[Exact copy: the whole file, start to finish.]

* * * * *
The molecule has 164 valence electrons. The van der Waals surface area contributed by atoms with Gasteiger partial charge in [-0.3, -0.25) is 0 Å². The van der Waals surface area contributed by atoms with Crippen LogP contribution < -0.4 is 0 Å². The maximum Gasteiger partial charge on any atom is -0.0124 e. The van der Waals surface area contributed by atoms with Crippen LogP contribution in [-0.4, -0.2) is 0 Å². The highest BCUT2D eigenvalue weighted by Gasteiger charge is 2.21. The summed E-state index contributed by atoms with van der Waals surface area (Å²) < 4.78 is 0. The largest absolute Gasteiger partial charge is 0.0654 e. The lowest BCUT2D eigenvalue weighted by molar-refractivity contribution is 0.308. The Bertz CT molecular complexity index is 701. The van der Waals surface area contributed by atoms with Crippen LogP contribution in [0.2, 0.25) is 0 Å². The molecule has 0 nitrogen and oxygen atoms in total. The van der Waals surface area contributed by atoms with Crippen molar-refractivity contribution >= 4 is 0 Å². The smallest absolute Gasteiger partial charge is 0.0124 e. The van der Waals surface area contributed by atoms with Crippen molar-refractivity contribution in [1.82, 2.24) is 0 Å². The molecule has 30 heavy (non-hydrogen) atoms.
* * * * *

The molecule has 164 valence electrons. The van der Waals surface area contributed by atoms with Gasteiger partial charge in [-0.3, -0.25) is 0 Å². The van der Waals surface area contributed by atoms with Crippen LogP contribution < -0.4 is 0 Å². The maximum Gasteiger partial charge on any atom is -0.0124 e. The van der Waals surface area contributed by atoms with Crippen LogP contribution in [-0.4, -0.2) is 0 Å². The highest BCUT2D eigenvalue weighted by Gasteiger charge is 2.21. The summed E-state index contributed by atoms with van der Waals surface area (Å²) < 4.78 is 0. The largest absolute Gasteiger partial charge is 0.0654 e. The lowest BCUT2D eigenvalue weighted by molar-refractivity contribution is 0.308. The Bertz CT molecular complexity index is 701. The van der Waals surface area contributed by atoms with Crippen LogP contribution in [0.2, 0.25) is 0 Å². The molecule has 0 nitrogen and oxygen atoms in total. The van der Waals surface area contributed by atoms with Crippen molar-refractivity contribution >= 4 is 0 Å². The smallest absolute Gasteiger partial charge is 0.0124 e. The van der Waals surface area contributed by atoms with Crippen molar-refractivity contribution in [1.82, 2.24) is 0 Å². The molecule has 30 heavy (non-hydrogen) atoms.